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A crucible once used to carry molten steel is seen outside the Essar Steel Algoma plant on Nov. 13, 2015 in Sault Ste. Marie, Ont.Kenneth Armstrong/The Globe and Mail

Essar Steel Algoma Inc., which has put itself up for sale as it operates under creditor protection, now says it is considering trying to restructure without an outside investor.

While the steel maker is nearing the end of a sales and investment solicitation process that has been narrowed down to two bidders, the company is "evaluating other potential restructuring alternatives, including a potential replacement [debtor-in-possesion financing] and a stand-alone restructuring plan," according to a filing with the Ontario Superior Court.

Rajat Marwah, Essar Algoma's chief financial officer, made the statement in an affidavit filed to support the company's application for an extension of protection under the Companies' Creditors Arrangement Act (CCAA) to Sept. 16.

Mr. Marwah did not elaborate or explain in the filing what has changed to make the company consider alternatives as the sales process it established moves toward a conclusion.

"All restructuring options remain under consideration," Essar Algoma spokeswoman Brenda Stenta said Tuesday.

The parties interested in purchasing the company have been narrowed down to New York-based private equity firm KPS Capital Partners LP and the syndicate of lenders that provided the original debtor-in-possession financing to the company when it was granted CCAA protection last November, sources familiar with the negotiations said.

While that appears to indicate that the end of the restructuring may be within sight, several sources said they expect it to continue for several months.

"What's the Churchillian phrase?" asked one source familiar with the discussions. "This is the beginning of the end or the end of the beginning? I think it's the end of the beginning."

Any deal is expected to be drawn out in part because the buyer will have to reach agreements with the United Steelworkers (USW) union, which represents workers in the mill and the office staff at the company's operation in Sault Ste. Marie, Ont.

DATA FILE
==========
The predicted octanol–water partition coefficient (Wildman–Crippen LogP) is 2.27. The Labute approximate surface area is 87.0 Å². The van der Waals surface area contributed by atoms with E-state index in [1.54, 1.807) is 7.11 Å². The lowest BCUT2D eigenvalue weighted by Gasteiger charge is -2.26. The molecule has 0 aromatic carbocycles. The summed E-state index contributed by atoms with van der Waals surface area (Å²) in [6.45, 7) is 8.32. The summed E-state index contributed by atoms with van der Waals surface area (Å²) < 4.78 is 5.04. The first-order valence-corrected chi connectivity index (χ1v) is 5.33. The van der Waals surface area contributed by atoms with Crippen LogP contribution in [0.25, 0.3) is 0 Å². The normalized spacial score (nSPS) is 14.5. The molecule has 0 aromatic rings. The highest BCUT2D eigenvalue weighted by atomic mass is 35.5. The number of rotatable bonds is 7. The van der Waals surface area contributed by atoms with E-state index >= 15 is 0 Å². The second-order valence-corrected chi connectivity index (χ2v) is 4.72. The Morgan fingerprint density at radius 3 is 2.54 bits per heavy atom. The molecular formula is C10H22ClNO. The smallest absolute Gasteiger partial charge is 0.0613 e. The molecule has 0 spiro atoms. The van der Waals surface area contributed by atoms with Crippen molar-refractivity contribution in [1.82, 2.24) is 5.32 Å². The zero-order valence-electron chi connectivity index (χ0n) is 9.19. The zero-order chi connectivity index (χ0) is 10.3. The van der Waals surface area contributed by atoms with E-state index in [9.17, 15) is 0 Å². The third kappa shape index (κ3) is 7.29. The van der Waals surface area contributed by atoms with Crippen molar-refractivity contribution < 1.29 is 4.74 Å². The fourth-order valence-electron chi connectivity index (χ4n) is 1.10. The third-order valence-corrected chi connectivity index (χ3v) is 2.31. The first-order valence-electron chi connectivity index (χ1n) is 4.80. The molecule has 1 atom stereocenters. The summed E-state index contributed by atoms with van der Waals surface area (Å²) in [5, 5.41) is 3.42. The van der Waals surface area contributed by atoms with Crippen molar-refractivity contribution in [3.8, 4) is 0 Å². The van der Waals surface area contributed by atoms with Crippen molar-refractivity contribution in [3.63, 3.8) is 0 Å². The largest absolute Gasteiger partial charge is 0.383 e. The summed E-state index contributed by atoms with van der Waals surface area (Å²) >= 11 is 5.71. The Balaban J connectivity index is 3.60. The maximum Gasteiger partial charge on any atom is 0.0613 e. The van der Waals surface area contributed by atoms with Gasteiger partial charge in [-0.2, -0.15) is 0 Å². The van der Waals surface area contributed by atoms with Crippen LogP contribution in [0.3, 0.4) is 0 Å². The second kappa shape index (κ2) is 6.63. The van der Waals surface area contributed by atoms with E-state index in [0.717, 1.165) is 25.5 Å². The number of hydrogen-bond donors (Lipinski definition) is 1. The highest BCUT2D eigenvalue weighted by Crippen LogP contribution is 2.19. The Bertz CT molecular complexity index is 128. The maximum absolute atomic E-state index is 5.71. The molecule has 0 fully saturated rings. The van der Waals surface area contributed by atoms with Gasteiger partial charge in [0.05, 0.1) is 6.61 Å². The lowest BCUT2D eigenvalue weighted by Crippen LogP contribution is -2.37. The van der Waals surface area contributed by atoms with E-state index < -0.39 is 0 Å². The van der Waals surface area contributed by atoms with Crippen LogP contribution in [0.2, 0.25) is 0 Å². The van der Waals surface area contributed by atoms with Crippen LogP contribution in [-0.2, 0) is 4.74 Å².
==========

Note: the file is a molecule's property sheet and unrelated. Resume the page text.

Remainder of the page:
The need to reach a deal with the union gives it an effective veto on any buyer, said two sources familiar with the current restructuring talks.

"Right now, there isn't a deal on the table that is acceptable" to the union, one source said.

The source noted that KPS is a private equity firm and "private equity firms like to buy things and flip them."

On its website, KPS said it invests in turnaround situations where it can put in place a new business strategy, reduce costs and invest capital to restore a business to health.

David Shapiro, one of the managing partners of the firm, knows Essar Algoma well, having been an adviser to the USW during the previous Algoma Steel Inc. restructuring under CCAA that began in 2001.

KPS also has experience dealing with unions in Canada from the days when it owned bus maker Motor Coach Industries International Inc. of Winnipeg. The private equity firm sold Motor Coach to competitor New Flyer Industries Inc. last November.

The experience for workers under KPS was better than under its previous equity firm owner, Joseph Littlejohn & Levy, said Kevin Baillie, president of lodge 1953 of the International Association of Machinists and Aerospace Workers in Winnipeg.

There were no major job cuts and KPS did not threaten to close Motor Coach factories in the city and move them elsewhere, said Mr. Baillie, who was chief shop steward for the union when KPS owned Motor Coach.

KPS "more or less turned us around and made us profitable," he said.